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    Burundi: Would Welcome S. Africa’s Role in Intra-Burundian Dialogue

    Burundi's President Pierre Nkurunziza (c) and U.S. ambassador to the U.N. Samantha Power (l) speak to the media in Gitega, Burundi, Jan. 22, 2016.
    Burundi's President Pierre Nkurunziza (c) and U.S. ambassador to the U.N. Samantha Power (l) speak to the media in Gitega, Burundi, Jan. 22, 2016.
    James Butty

    Burundi’s government said it would welcome any offer by South Africa to facilitate the ongoing intra-Burundian dialogue.

    Foreign Minister Alain Nyamitwe said although such an offer has yet to be officially made, his government would not refuse it if it is made because South Africa played a critical role in the Burundian peace process in the late 1990s and early 2000s.

    East Africa Community-mediated peace talks led by Ugandan President Yoweri Museveni have so far failed to yield practical results.

    The last talks that were scheduled to resume on January 6 in Uganda’s capital, Kampala did not take place because the Burundian government said the date was set by mediators without consulting the government.

    Complementary peace effort

    Nyamitwe said if South Africa offers to facilitate the dialogue, its role would not be incompatible, but rather complementary to what is being done by President Museveni and the East Africa Community.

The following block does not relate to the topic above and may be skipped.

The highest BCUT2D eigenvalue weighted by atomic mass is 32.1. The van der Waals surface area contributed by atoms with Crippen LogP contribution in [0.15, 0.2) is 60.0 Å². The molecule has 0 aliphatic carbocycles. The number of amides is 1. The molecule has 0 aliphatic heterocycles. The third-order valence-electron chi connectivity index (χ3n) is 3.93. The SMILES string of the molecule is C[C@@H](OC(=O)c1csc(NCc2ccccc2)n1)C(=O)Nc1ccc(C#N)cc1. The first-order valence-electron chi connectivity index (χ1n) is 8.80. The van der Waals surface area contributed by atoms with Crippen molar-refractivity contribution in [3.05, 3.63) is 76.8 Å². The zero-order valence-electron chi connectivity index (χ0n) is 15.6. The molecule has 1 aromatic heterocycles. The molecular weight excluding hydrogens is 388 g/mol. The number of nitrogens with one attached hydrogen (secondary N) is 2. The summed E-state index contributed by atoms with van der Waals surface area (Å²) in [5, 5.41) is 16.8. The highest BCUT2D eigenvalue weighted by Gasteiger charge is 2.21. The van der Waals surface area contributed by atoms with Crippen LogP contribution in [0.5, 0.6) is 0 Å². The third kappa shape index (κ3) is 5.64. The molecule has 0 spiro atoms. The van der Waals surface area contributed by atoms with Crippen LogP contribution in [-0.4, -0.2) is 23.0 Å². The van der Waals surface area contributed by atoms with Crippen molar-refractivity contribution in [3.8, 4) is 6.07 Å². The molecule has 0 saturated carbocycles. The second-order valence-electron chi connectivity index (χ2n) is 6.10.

“I don’t think it has been confirmed yet, but I believe South Africa, being a country which has immensely contributed to the peace process in Burundi in the late [19]90’s and early 2000, it’s absolutely a country that can play a critical role in the dialogue process that we have embarked upon.”

    Nyamitwe said his government has not yet received any request from South Africa, but if such a request is made, it would be formulated and processed through diplomatic channels.

    Intra-Burundian dialogue participants

    He reiterated that Burundi would not find it to be a problem if South Africa would offer to support the regional efforts on Burundi.

    Young men hold a banner on the road that the convoy of the United Nations Security Council delegation took, in Bujumbura, Burundi, Jan. 21, 2016.
    Young men hold a banner on the road that the convoy of the United Nations Security Council delegation took, in Bujumbura, Burundi, Jan. 21, 2016.

    There has been disagreement on who should participate in the intra-Burundian dialogue.

    The Burundian government is on record as saying it will not negotiate with certain opposition figures it considers as “coup plotters” or “sponsors of acts of terrorism."

    Nyamitwe said any Burundian can be part of the dialogue as long as they adhere to U.N. Security Council resolution 2248, which calls on the government and all parties to reject violence and refrain from any action that threatened peace and stability.

    Jean Minani, the exiled leader of the Opposition Front for Democracy in Burundi (FRODEBU) told VOA earlier this month that Burundi's President Pierre Nkurunziza does not want to negotiate because he knows he is the cause of the crisis the country is experiencing today.

    “Nkurunziza is the cause of the crisis of Burundi. He’s afraid to come with all the people, with the international community to talk with us because there’s nothing to talk about. He can’t come to talk with us because he knows he has nothing to talk about,” Minani said.

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